In Eugenides’ version, mechanical prose embodies the character’s self-shame upon looking at his corseted sister; with Nabakov, shame is absent and instead, the reader experiences lush and exuberant prose describing carnal lust. While Eugenides’ might rightly object that his male character is not the same as Nabakov’s, that Lefty, unlike Van, is conflicted and feels the guilty pricks of broken notions of morality, the author would be hard-pressed to account for the wooden sentences, the stilted and perfunctory exposition, the lack of exuberance or titillation of the forbidden. Reading the entirety of the text of Ada and comparing it to the brother-sister love portions of Middlesex will bring forth the conclusion that Nabakov uses language to illuminate characters’ minds and hearts to the reader. Eugenides uses words to move from one scene to the next.
Comparing any author’s prose to that of Nabakov’s and finding it lacking should, rightfully, elicit cries of foul from admirers of the author’s works (and the author himself.) After all, anyone can excerpt powerful sections of prose from a master and pronounce another work on the same subject as the classic’s lesser. And readers (good readers) should not be keeping a score chart for each turn of phrase and each paragraph. Literature should not be judged by the combination of pretty words alone.
And it would be unfair to pronounce portions of Middlesex as inferior to portions of Ada without acknowledging the significant authorial gifts Eugenides possesses: a commendable attentiveness to period details that span multiple decades, continents and multiple ethnicities; a pitch-perfect ear for sarcastic dialogue exhibited by the well-educated, trans-Atlantic professional set; a faithful and refreshing loyalty to plot and characterization, absent in so much of the writing of Eugenides’ contemporaries. Where Nabakov’s prose is lush in most places, it plods in minutiae in others, forcing the reader to pit tenacity against literary tedium.
Middlesex prose also, in some respects, improves upon the book most immediately resembling the problem of its story. Arcadio by the late William Goyen tells the story of a runaway from the freak show, a hermaphrodite. The beginning of the book introduces a rabbit hunter telling the story of how he happened upon the main character bathing in the river:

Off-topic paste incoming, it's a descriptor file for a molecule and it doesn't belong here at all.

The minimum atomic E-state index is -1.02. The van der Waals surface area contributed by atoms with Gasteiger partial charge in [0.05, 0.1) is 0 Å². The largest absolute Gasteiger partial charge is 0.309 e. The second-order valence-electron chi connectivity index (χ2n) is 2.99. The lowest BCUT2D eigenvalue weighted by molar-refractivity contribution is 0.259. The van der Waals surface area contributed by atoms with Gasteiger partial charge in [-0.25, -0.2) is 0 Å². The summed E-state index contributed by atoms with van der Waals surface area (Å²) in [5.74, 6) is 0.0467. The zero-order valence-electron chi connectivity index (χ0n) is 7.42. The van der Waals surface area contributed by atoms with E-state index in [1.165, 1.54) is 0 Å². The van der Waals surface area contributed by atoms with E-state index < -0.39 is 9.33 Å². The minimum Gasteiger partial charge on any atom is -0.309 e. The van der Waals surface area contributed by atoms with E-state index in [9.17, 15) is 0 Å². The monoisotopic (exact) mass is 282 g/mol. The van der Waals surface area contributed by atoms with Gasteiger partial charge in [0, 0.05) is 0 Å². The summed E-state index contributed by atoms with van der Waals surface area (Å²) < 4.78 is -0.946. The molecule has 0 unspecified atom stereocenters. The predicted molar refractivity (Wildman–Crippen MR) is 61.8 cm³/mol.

“I looked back and saw, in the early twilight that was already falling, the bending and gathering and tossing figure, glistening with water, washing itself; and then twas when I saw that it twas part a man and part a woman, the man part was sweetly washing the woman part and the woman sweetly the man, the woman part baptizing the man and the man baptizing the woman.”
Goyen’s prose evokes mysticism and myth, telling the story of a sexually abused and mocked child possessing characteristics of both sexes. As does Cal in Middlesex, Arcadio becomes part of the freak show, earning money off the pity and gawking of others. But where Arcadio’s story is told in a dreamy, meandering pastiche of Spanglais that can confuse the reader as to the exact nature of Arcadio’s composition and disposition toward the events of the novel, Eugenides allows the reader to benefit from his meditations on Cal’s views toward his condition and the ancillary characters in the story. Middlesex provides engrossing (if somewhat too-conveniently discovered) doctor’s notes of Cal’s condition and when Cal joins the freak show, introduces a character who gives a political and social context for hermaphroditism in 1974 and introduces Cal to the term “intersex.” Goyen wants readers to feast on the beauty of the sexes mingled in a single person but Arcadio never reads like a real person of real human flesh, only a romanticized myth. In Middlesex the characters are utterly convincing (albeit described with flat prose that can accompany this brand of realism) and the book evinces a plot to hang the story on. Without revealing too much of the outcome, Middlesex offers a porno king, a road trip across America, a car chase, a teenage romance and a kidnapping drama. All of this and the inter-family marriages literally populating the drama! Where Arcadio falters with the basic elements of sustained suspense in a storyline, Middlesex excels.
Middlesex will not please everyone. Though it is readable, the prose is not rich and though the characters are believable, they are not towering or majestic. It is unlikely that Cal will rise from the novel as a memorable dramatic figure born from the first part of the twenty-first century. But Eugenides, doubtless, did not intend Cal to tower over the gates of modern literature as a differently constructed adventurous Ahab or Huckleberry Finn. Middlesex is a great story, relying more on the welcome “old-fashioned” craft of plot, characterization and above all, a point for the narrator to convey. If the prose falters in some places, the story is more than strong enough to carry the reader to a satisfying conclusion.
Mr. Eugenides’ book is available for purchase at Powell’s.